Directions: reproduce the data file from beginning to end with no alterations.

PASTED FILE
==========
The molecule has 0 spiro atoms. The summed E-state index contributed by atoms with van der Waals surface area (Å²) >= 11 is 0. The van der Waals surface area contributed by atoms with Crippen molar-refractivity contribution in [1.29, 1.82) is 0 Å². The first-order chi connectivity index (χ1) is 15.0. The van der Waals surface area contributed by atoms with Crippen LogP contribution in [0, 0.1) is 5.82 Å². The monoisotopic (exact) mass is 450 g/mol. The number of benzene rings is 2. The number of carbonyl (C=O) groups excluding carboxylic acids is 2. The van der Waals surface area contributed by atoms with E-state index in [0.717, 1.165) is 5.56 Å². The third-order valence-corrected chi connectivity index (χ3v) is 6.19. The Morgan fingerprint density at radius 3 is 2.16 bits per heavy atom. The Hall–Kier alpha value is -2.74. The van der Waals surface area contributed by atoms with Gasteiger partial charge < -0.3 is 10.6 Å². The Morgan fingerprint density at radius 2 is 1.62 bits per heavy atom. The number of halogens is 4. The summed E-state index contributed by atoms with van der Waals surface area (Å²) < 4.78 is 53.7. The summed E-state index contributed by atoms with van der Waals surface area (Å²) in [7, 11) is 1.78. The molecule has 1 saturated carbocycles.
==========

The molecule has 0 spiro atoms. The summed E-state index contributed by atoms with van der Waals surface area (Å²) >= 11 is 0. The van der Waals surface area contributed by atoms with Crippen molar-refractivity contribution in [1.29, 1.82) is 0 Å². The first-order chi connectivity index (χ1) is 15.0. The van der Waals surface area contributed by atoms with Crippen LogP contribution in [0, 0.1) is 5.82 Å². The monoisotopic (exact) mass is 450 g/mol. The number of benzene rings is 2. The number of carbonyl (C=O) groups excluding carboxylic acids is 2. The van der Waals surface area contributed by atoms with E-state index in [0.717, 1.165) is 5.56 Å². The third-order valence-corrected chi connectivity index (χ3v) is 6.19. The Morgan fingerprint density at radius 3 is 2.16 bits per heavy atom. The Hall–Kier alpha value is -2.74. The van der Waals surface area contributed by atoms with Gasteiger partial charge < -0.3 is 10.6 Å². The Morgan fingerprint density at radius 2 is 1.62 bits per heavy atom. The number of halogens is 4. The summed E-state index contributed by atoms with van der Waals surface area (Å²) < 4.78 is 53.7. The summed E-state index contributed by atoms with van der Waals surface area (Å²) in [7, 11) is 1.78. The molecule has 1 saturated carbocycles.